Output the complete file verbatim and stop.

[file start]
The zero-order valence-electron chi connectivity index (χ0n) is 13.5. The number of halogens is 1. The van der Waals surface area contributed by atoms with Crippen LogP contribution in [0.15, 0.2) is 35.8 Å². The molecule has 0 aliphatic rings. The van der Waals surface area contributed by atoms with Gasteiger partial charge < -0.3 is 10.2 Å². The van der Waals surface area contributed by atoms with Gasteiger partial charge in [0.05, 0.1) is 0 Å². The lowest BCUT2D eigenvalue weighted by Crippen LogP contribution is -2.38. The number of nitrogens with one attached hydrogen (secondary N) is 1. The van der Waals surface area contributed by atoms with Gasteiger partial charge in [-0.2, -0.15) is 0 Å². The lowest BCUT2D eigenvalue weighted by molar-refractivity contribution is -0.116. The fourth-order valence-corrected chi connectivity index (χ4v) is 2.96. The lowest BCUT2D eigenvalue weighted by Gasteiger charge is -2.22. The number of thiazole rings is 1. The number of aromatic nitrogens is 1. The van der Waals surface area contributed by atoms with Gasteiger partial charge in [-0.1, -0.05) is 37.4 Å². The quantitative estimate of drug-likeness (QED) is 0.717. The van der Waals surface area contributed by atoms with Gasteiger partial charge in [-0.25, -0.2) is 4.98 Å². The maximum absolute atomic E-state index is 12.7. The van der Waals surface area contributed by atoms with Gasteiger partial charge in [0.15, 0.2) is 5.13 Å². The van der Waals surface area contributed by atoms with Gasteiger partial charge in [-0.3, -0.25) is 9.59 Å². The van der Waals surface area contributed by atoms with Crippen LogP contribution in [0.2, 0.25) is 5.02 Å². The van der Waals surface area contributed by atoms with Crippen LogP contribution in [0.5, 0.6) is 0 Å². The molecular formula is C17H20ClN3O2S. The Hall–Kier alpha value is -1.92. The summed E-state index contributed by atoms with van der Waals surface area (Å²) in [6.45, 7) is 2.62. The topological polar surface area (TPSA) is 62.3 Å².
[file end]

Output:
The zero-order valence-electron chi connectivity index (χ0n) is 13.5. The number of halogens is 1. The van der Waals surface area contributed by atoms with Crippen LogP contribution in [0.15, 0.2) is 35.8 Å². The molecule has 0 aliphatic rings. The van der Waals surface area contributed by atoms with Gasteiger partial charge < -0.3 is 10.2 Å². The van der Waals surface area contributed by atoms with Gasteiger partial charge in [0.05, 0.1) is 0 Å². The lowest BCUT2D eigenvalue weighted by Crippen LogP contribution is -2.38. The number of nitrogens with one attached hydrogen (secondary N) is 1. The van der Waals surface area contributed by atoms with Gasteiger partial charge in [-0.2, -0.15) is 0 Å². The lowest BCUT2D eigenvalue weighted by molar-refractivity contribution is -0.116. The fourth-order valence-corrected chi connectivity index (χ4v) is 2.96. The lowest BCUT2D eigenvalue weighted by Gasteiger charge is -2.22. The number of thiazole rings is 1. The number of aromatic nitrogens is 1. The van der Waals surface area contributed by atoms with Gasteiger partial charge in [-0.1, -0.05) is 37.4 Å². The quantitative estimate of drug-likeness (QED) is 0.717. The van der Waals surface area contributed by atoms with Gasteiger partial charge in [-0.25, -0.2) is 4.98 Å². The maximum absolute atomic E-state index is 12.7. The van der Waals surface area contributed by atoms with Gasteiger partial charge in [0.15, 0.2) is 5.13 Å². The van der Waals surface area contributed by atoms with Gasteiger partial charge in [-0.3, -0.25) is 9.59 Å². The van der Waals surface area contributed by atoms with Crippen LogP contribution in [0.2, 0.25) is 5.02 Å². The van der Waals surface area contributed by atoms with Crippen LogP contribution in [0.5, 0.6) is 0 Å². The molecular formula is C17H20ClN3O2S. The Hall–Kier alpha value is -1.92. The summed E-state index contributed by atoms with van der Waals surface area (Å²) in [6.45, 7) is 2.62. The topological polar surface area (TPSA) is 62.3 Å².